I began practicing yoga in 2008, in hopes of managing chronic neck and back issues, and fending off costly spinal surgery with uncertain odds. It’s been enormously beneficial for me, on multiple dimensions.
If my experience means anything, yoga can be effective at reducing or eliminating chronic pain — in my case, 20 years’ worth of back pain.
The more I practice yoga, the more I believe the larger business community should embrace yoga, its associated practices and belief systems. This goes well beyond Google’s early (and now much mocked) mantra, “Do no harm.”
I’ll share some ideas later in this blog. First, let’s start with the basic premise: yoga and mindful breathing reduce stress, increase strength and flexibility, improve moods and boost the immune system’s ability to ward off disease.
Reducing stress is a big deal for employers:
Stress harms human health, resulting in higher medical bills borne by employers. Stress interferes with sleep, yielding employees whose judgment may be impaired, making them prone to costly mistakes. Stress shuts down the sort of creative thinking that can generate profitable ideas.
The HuffingtonPost, 11/04/2014
Why? It’s Good for People, Not Just Athletes
I’m not alone in discovering the healthful benefits of yoga and meditation. NFL pros and Super Bowl contestants like the Seahawks are now known to rely on yoga to improve their performance. These practices help weekend warriors, too.
Senior executives at leading multinationals are starting to publicize their own experiences (see below), stepping up to become advocates for mindfulness practices in the workplace. They are trying to promote “a culture of wellness,” if for no other reason than to reduce the growing impact of healthcare costs and employee stress levels on their bottom line. There’s growing evidence that this is smart business.
Clinical Evidence for Healthier Outcomes
Respected researchers at leading academic and healthcare institutions are now conducting evidence-based research, using modern tools such as neuro-imaging and genomics testing. They study both healthy and unhealthy patient populations, including people confronting cancer.
They want to uncover and measure the impact of controlled breathing, yoga or other mindfulness practices on mind and body health, including stress reduction.
Multiple studies have now proven that these practices can help “ward off stress and disease,” or slow down the impact of aging. (See PubMed for some of the scientific sources of this research.) Here’s a sampler of some of the outcomes that have been reported.
Benefits of Yoga and Mindfulness Practices
|American Osteopathic Association||Increased flexibility. Increased muscle strength and tone. Improved respiration, energy and vitality. Weight reduction. Cardio and circulatory health. Better athletic performance. Reduced risk of injury.|
|WebMD||Improved flexibility, increased strength, better posture. Stress reduction, better heart health.|
|Yoga Health Foundation||Reduction in chronic back pain. Improved mood, reduced symptoms of depression and anxiety. Lower blood sugars in diabetics. Fewer hot flashes. Stress reduction. Weight reduction. Lower blood pressure, lower cholesterol levels, lower heart rate. Multiple benefits for cancer patients and cancer survivors.|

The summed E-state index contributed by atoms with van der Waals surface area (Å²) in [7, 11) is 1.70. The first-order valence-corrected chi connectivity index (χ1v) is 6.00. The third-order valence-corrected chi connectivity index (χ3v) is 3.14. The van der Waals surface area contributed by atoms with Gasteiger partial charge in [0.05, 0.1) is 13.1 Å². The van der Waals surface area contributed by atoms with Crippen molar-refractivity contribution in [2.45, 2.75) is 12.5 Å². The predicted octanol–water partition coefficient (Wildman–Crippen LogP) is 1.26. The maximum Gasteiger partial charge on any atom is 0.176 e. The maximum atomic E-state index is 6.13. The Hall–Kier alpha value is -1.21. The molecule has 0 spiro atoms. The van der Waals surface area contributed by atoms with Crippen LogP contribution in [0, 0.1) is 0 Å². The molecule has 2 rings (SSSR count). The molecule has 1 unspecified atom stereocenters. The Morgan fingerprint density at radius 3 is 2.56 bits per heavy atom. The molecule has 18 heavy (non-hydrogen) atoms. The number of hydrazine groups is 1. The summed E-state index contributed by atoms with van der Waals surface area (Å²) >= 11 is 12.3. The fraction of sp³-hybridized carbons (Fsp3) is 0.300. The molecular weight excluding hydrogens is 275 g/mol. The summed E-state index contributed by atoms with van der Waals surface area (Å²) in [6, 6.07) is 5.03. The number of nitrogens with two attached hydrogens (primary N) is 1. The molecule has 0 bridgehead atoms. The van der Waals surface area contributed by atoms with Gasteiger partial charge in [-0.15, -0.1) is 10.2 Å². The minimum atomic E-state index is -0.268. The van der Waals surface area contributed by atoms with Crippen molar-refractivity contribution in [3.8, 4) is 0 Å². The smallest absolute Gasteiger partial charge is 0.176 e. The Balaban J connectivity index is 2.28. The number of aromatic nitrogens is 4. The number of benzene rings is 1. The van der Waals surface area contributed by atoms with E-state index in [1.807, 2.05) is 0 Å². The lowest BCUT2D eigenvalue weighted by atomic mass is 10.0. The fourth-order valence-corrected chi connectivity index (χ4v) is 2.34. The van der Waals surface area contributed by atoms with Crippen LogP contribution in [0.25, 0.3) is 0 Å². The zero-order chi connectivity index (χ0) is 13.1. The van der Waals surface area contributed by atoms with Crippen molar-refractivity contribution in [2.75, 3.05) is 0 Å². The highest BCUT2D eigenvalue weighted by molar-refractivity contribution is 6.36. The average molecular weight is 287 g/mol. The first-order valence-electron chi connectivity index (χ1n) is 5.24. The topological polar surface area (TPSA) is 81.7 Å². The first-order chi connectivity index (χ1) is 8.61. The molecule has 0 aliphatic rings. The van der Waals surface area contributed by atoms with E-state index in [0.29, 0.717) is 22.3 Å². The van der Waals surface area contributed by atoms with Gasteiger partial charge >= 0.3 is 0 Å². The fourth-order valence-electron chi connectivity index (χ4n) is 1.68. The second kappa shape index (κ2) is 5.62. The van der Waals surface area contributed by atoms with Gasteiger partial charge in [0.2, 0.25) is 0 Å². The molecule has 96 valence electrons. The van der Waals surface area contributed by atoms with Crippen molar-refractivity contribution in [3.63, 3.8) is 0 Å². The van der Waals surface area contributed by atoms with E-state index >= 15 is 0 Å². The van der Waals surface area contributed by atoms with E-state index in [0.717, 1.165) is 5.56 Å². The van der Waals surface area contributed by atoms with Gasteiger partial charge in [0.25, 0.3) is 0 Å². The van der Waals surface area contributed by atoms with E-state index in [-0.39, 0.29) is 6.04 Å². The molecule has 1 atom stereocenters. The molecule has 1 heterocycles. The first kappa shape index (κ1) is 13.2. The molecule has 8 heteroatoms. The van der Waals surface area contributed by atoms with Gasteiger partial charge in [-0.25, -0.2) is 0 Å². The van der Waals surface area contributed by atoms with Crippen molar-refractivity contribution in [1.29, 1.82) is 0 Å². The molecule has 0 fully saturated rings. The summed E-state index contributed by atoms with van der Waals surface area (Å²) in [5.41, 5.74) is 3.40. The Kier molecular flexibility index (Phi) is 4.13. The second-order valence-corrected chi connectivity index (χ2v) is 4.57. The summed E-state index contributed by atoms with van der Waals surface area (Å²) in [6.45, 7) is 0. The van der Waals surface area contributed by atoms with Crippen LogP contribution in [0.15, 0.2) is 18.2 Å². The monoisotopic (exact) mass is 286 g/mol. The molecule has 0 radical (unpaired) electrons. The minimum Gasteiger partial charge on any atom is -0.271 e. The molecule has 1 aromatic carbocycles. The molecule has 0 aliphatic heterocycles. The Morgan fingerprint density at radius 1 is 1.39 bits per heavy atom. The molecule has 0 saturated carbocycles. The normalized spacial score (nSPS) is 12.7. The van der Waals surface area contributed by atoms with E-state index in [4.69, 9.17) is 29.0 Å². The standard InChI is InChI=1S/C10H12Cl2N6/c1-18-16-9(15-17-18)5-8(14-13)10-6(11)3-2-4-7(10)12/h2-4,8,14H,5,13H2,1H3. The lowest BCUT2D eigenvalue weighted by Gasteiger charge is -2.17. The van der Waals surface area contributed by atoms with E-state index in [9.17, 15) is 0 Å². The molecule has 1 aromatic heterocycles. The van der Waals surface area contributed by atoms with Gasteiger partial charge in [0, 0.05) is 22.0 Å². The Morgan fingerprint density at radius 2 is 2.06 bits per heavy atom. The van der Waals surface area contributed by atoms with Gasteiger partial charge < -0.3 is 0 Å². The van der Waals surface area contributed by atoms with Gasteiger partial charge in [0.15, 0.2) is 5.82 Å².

|HuffingtonPost||Boost immunity, ease migraines, boost sexual performance, sleep better, fight food cravings.|
|Dana Santas, yoga coach for NFL pros||Increased mobility in the mid back; increased stability in the core and shoulder girdle -- essential for athletes who have to face a lot of impact. Reduced risk of injury to knees, low-back or neck.|
Mindfulness in the Workplace
As clinical evidence of these healthful impacts mounts up, scientific and business journals are increasing their coverage on the benefits of yoga and meditation. Even the stodgy Wall Street Journal flirts with yoga topics, such as “breathing for your better health.”
The Financial Times reported on “the mind business” a couple of years ago, with inputs from some senior executives. As reported by FT, Goldman Sachs board member and former CEO of Medtronic, William George, asserts:
The main business case for meditation is that if you’re fully present on the job, you will be more effective as a leader, you will make better decisions and you will work better with other people… [It] keeps me focused on what’s important.
The deputy general counsel for General Mills, Janice Marturano, describes her employer’s mindfulness program:
It’s about training our minds to be more focused, to see with clarity, to have spaciousness for creativity and to feel connected… to have compassion for ourselves, for everyone around us — our colleagues, customers…
Although it’s harder to find evidence online of specific financial impacts on the bottom line, Aetna has publicized its experience. In 2013 Aetna reduced healthcare costs by 7%, a savings Aetna’s CEO attributes to investments in employee programs to limit stress through yoga and meditation.
If my 8-year journey is a guide, these savings will grow over time, thanks to the long-term benefits of yoga on the mind and body.